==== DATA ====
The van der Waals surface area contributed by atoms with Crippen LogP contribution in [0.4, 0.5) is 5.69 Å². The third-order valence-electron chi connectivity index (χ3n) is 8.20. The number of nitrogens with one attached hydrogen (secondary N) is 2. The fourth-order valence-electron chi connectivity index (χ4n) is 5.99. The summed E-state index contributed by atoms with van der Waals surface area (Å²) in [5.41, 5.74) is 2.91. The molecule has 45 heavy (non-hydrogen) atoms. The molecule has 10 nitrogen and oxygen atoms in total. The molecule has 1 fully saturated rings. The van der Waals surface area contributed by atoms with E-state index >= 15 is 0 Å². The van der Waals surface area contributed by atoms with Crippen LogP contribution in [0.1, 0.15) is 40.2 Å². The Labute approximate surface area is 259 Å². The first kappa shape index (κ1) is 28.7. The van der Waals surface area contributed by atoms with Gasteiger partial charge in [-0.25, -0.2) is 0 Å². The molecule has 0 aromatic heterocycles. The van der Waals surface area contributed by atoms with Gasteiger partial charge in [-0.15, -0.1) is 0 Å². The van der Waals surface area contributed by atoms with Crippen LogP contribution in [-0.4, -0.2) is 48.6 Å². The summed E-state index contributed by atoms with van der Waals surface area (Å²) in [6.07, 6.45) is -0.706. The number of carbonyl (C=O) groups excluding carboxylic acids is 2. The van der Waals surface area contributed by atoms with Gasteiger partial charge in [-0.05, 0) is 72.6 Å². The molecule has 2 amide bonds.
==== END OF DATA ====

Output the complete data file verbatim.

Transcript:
The van der Waals surface area contributed by atoms with Crippen LogP contribution in [0.4, 0.5) is 5.69 Å². The third-order valence-electron chi connectivity index (χ3n) is 8.20. The number of nitrogens with one attached hydrogen (secondary N) is 2. The fourth-order valence-electron chi connectivity index (χ4n) is 5.99. The summed E-state index contributed by atoms with van der Waals surface area (Å²) in [5.41, 5.74) is 2.91. The molecule has 45 heavy (non-hydrogen) atoms. The molecule has 10 nitrogen and oxygen atoms in total. The molecule has 1 fully saturated rings. The van der Waals surface area contributed by atoms with E-state index >= 15 is 0 Å². The van der Waals surface area contributed by atoms with Crippen LogP contribution in [0.1, 0.15) is 40.2 Å². The Labute approximate surface area is 259 Å². The first kappa shape index (κ1) is 28.7. The van der Waals surface area contributed by atoms with Gasteiger partial charge in [-0.25, -0.2) is 0 Å². The molecule has 0 aromatic heterocycles. The van der Waals surface area contributed by atoms with Gasteiger partial charge in [-0.15, -0.1) is 0 Å². The van der Waals surface area contributed by atoms with Crippen LogP contribution in [-0.4, -0.2) is 48.6 Å². The summed E-state index contributed by atoms with van der Waals surface area (Å²) in [6.07, 6.45) is -0.706. The number of carbonyl (C=O) groups excluding carboxylic acids is 2. The van der Waals surface area contributed by atoms with Gasteiger partial charge in [-0.05, 0) is 72.6 Å². The molecule has 2 amide bonds.